Farm establishment, abandonment and agricultural practices during the last 1,300 years: a case study from southern Sweden based on pollen records and the LOVE model
Research output: Contribution to journal › Article
The aim of the study was to identify changes in agricultural practices and periods of agricultural expansion and regression during the last 1,300 years in the South-Swedish Uplands. Sediments from the small lake of Skärpingsgölen (1.2 ha) were used to quantify land-cover at a local scale (c. 1 km radius) in 50-year intervals based on pollen analysis and the LOVE model (Local Vegetation Estimates). The results showed a dramatic change in land-cover, starting c. ad 1150, from a grazed, deciduous woodland, dominated by Corylus, Betula and Quercus, to a semi-open landscape dominated by Picea and open agricultural land. A hamlet, situated next to the lake, was probably established during the 12th century, abandoned during the late medieval crisis (late 14th century) and re-colonized during the 16th century. High values of Cannabis-type pollen (up to 10% of the pollen sum) suggest that hemp retting was carried out in the lake from the 13th to the 17th centuries, while elevated levels of microscopic charcoal indicate that slash-and-burn cultivation was practiced during the early 14th and the 16th–18th centuries. The LRA-based estimates of vegetation show that the modern landscape, dominated by managed coniferous woodlands, is very different from the landscape only 50–100 years ago. This type of study is useful for comparisons with historical and archaeological records, and provides sufficient temporal and spatial resolution to identify short-lived abandonments and shifts in agricultural practices.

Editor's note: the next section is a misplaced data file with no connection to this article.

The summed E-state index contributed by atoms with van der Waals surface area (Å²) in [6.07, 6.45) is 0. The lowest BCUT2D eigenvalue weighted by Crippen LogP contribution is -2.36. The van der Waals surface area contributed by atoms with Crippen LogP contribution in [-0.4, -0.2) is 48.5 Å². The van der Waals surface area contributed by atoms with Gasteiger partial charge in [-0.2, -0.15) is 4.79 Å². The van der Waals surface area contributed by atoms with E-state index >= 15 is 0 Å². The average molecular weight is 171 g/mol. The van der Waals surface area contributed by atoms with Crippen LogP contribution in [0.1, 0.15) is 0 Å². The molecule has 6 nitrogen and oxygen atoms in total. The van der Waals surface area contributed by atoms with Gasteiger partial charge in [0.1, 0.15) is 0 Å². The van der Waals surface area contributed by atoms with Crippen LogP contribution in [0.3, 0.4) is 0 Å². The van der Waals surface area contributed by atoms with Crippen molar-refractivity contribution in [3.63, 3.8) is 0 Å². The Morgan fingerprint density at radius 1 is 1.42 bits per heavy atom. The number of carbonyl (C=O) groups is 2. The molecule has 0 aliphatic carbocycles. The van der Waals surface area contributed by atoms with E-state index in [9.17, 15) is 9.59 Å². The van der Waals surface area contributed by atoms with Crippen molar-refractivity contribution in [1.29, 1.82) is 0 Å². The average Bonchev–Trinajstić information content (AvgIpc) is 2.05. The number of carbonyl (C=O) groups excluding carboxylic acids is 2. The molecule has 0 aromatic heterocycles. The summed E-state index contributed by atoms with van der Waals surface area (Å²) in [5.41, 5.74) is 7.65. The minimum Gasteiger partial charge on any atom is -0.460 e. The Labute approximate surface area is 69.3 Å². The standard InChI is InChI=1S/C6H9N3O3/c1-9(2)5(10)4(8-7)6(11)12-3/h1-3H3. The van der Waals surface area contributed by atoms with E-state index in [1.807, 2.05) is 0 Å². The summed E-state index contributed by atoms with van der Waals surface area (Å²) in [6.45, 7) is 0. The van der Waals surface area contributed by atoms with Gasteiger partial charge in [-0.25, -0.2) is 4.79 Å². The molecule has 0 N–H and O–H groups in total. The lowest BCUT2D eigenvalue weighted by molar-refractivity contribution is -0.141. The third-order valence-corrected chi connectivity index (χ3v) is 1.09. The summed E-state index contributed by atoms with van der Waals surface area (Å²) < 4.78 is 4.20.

|Research areas and keywords||
Subject classification (UKÄ) – MANDATORY
|Journal||Vegetation History and Archaeobotany|
|Publication status||E-pub ahead of print - 2019 Feb 9|